I made a little red work sampler for my Ellen Mahon-inspired sampler book. Ellen herself didn’t make a sampler in this style for her book, probably because it wasn’t yet a popular form of needlework. Red work samplers began to be made by girls at the Bristol Orphanage Schools during the 1860s-1880s. Their work is very fine, often around 30 cross stitches per inch, and the range of original designs is astonishing.
I drew some of the motifs after looking at the work of the Bristol orphanage girls, particularly this example by Mary Jeffries, and I stitched the sample with one strand of DMC thread on 22-count hardanger fabric. The stitched area measures about 5″ x 6″.
I haven’t done counted cross stitch since the 1990s, and I have to say I wasn’t much looking forward to making this, but I did enjoy it in the end. Unlike the plain alphabet marking samplers, which would have been made to practise marking household linens and clothing, these designs would have been purely decorative.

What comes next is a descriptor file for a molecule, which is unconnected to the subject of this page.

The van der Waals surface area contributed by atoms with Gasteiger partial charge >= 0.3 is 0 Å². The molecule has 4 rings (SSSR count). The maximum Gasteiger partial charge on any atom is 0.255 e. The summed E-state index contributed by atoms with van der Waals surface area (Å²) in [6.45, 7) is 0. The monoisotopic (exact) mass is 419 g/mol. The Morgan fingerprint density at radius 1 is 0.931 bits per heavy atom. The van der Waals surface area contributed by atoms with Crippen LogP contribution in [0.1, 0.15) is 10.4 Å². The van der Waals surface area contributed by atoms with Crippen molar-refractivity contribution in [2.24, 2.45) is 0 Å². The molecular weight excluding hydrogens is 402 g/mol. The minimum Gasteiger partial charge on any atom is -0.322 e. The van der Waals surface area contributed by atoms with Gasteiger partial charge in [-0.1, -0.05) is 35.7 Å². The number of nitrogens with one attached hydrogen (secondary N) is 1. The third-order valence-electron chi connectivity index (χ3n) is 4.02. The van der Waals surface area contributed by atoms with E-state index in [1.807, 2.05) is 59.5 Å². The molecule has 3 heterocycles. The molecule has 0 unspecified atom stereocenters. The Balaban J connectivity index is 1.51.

I can totally understand that plain sewing would have been an essential skill to learn in the days before we had sewing machines, and I can see how decorative embroidery would have individualised garments and linen. Having spent many hours on this sample, I can also see that sewing a single repetitive stitch of the same size in the same colour over and over again may incidentally have functioned as a means of keeping girls still and quiet and out of the way. You have to concentrate in order to ensure the correct placement and size of stitches, and you need relative quiet in order to focus and count. This is fine, and quite enjoyable, for introverts like me, but I can imagine that extraverted girls might have become bored or frustrated by this kind of activity.